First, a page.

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Kennebunk Prostitution Case Puts Maine Newsrooms in Quandary
10/10/2012   Reported By: Patty B. Wight

The list of clients associated with an alleged prostitution business in Kennebunk is generating as much attention as the case itself. That's because the names on that list - over 100 of them - will inevitably become public, and that could have damaging consequences for associated family members. As Patty Wight reports, many newsrooms are grappling with the question of when - and if - to publish those names.

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It's unclear whether the list of clients will become public before the case goes to trial. Prosecutors and defense attorneys have the names, though none have released them and no one seems eager to do so. Some police have the information as well, though Kennebunk Lt. Anthony Bean Burpee says client names will only become public as they are each charged.

"I mean there are a number of factors we need to go to in order to find probable cause to charge somebody," he says. "So if we don't have the evidence to be able to charge somebody, then we can't do that legally."

Bean Burpee says police started to issue summonses last Friday, but they don't become public until paperwork is filed with the courts. The editor of the York County Coast Star Laura Dolce. says she expects to see the first client names this Friday in a weekly press release from the Kennebunk Police Department.

Dolce says for decades, the York County Coast Star has published names in the police blotter without any exceptions. But this particular case has generated hours of newsroom discussion about what to do. The verdict? They will publish the names of those charged.

"You know, we can't decide to cherry pick who we're going to put in the blotter based on how damaging it might be to them, or this person might be hurt more than this person," she says." Then we open ourselves up to a lot of legal issues. So, you know, we felt the best way is to put it out there, the same way we would put out records of any other people charged with a crime."

Just as Dolce says her paper is following past protocol, other newsrooms are doing the same. Mimi Strawn is news director for WGME 13. She says the station will usually report people charged with a crime, though it's difficult to know exactly what they will do in this case without knowing who is on the list.

"It's a news story, so we would treat this news story as we would treat any other news story," Strawn says.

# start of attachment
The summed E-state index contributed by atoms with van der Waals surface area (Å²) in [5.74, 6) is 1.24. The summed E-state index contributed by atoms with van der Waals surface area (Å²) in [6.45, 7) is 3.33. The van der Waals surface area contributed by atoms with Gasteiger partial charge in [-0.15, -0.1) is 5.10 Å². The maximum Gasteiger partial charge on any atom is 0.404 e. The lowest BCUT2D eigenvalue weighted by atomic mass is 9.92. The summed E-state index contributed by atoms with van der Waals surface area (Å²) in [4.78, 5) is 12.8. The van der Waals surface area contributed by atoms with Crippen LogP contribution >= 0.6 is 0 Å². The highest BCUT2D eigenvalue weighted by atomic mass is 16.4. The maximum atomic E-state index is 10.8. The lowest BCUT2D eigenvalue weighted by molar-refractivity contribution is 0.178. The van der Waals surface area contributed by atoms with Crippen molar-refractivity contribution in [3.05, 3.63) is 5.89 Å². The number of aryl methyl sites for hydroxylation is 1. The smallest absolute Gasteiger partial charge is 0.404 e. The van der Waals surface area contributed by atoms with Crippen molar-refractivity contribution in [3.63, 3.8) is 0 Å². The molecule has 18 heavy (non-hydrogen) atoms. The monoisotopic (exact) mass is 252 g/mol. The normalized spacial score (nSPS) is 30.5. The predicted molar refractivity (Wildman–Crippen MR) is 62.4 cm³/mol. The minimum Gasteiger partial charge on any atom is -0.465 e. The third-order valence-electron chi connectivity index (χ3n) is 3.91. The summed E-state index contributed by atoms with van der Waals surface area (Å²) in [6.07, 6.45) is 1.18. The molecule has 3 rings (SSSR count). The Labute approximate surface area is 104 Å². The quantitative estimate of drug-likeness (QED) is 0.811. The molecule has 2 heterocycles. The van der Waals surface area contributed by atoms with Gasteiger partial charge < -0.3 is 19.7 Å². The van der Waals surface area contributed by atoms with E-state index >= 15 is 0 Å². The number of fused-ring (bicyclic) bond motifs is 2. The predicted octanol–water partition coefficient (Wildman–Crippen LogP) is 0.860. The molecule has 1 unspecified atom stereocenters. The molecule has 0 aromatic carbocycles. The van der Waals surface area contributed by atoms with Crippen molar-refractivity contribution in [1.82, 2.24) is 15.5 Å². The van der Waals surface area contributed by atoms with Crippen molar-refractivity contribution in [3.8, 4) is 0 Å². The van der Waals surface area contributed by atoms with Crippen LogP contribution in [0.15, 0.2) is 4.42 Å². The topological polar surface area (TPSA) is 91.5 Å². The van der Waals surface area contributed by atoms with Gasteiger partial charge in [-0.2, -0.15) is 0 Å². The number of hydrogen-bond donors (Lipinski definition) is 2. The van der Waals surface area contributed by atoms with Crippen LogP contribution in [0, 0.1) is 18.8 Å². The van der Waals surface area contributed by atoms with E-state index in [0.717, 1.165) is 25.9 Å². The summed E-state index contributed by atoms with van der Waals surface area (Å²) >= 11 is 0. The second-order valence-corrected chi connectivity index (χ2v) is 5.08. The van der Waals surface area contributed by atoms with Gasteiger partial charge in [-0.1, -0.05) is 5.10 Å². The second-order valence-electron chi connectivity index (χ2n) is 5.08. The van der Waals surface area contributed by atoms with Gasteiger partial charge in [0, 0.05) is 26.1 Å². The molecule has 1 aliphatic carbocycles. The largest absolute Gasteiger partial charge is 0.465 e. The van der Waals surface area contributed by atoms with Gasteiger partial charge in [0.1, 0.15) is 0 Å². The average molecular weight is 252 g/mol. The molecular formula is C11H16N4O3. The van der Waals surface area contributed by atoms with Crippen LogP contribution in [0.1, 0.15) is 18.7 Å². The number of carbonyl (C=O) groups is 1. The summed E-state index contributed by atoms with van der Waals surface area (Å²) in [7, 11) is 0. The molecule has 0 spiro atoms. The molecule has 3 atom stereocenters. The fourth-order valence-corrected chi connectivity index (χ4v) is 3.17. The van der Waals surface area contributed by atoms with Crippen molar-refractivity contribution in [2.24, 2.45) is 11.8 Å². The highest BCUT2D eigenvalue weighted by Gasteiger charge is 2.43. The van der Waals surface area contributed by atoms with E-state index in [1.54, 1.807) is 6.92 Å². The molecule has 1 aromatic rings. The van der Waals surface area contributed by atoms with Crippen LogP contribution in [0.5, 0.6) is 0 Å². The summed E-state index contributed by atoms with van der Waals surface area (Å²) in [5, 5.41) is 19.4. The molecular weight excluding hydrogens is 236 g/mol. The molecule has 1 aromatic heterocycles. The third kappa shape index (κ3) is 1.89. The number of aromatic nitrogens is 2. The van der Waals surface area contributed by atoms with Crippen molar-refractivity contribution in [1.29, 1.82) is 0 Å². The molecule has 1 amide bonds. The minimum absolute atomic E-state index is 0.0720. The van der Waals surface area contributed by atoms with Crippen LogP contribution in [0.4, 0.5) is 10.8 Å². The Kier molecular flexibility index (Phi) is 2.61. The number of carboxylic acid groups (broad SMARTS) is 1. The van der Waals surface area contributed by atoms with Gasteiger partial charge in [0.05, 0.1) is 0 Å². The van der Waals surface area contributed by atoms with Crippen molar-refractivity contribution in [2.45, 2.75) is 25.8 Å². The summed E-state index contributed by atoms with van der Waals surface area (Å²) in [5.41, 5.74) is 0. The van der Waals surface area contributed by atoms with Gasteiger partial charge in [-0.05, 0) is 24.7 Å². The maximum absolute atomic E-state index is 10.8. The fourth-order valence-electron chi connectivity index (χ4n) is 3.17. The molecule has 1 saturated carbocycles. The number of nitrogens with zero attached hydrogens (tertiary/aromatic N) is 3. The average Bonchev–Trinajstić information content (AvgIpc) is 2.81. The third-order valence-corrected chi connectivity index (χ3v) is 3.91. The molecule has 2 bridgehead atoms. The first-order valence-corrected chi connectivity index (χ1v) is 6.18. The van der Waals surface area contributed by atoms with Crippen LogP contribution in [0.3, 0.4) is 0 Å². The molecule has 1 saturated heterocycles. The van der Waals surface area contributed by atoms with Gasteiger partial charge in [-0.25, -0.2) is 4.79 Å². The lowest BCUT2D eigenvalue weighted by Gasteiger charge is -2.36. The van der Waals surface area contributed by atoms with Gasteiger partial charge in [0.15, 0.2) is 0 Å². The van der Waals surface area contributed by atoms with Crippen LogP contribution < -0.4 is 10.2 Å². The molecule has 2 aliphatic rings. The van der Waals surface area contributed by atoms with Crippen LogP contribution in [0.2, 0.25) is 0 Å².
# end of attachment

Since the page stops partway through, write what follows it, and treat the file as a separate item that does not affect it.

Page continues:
The possible wrinkle is that one of the case's defense attorneys, Dan Lilley, has said the client names include prominent figures like lawyers, law enforcement and a television personality.

Following past protocol meets the ethical standards of the Poynter Institute journalism school. Kelly McBride is a senior faculty member who has advised some Maine news outlets about this case. She says the decision to report criminal charges, especially with misdemeanors like prostitution, usually need to meet a certain threshold, such as whether the person is prominent in some way.

After considering standard practice, McBride says she gives newsrooms one more piece of advice: "The second thing that I tell newsrooms is you should never, ever, ever publish a charge against someone unless you have the capacity to publish the outcome of that charge."

This is a rule that newsrooms violate all the time, says McBride. She says many - if not most - misdemeanor crimes end with convictions that are very different from the initial charges. She says most newsrooms that publish police blotters don't report the outcome of those cases.

Laura Dolce from the York County Coast Star says her paper doesn't have the manpower to follow up on every case. "We're kind of evolving how we're going to handle this," she says. "I suspect that this is a case that we will follow through to its conclusion."

While newsrooms may follow certain standards for whose names to publish and when, Kelly McBride from Poynter says the client list will likely end up on the Internet at some point - at the very least, when it becomes a court document.

As for MPBN's policy, we will provide a link on our Web site to the names of people charged in the case when that information becomes public.


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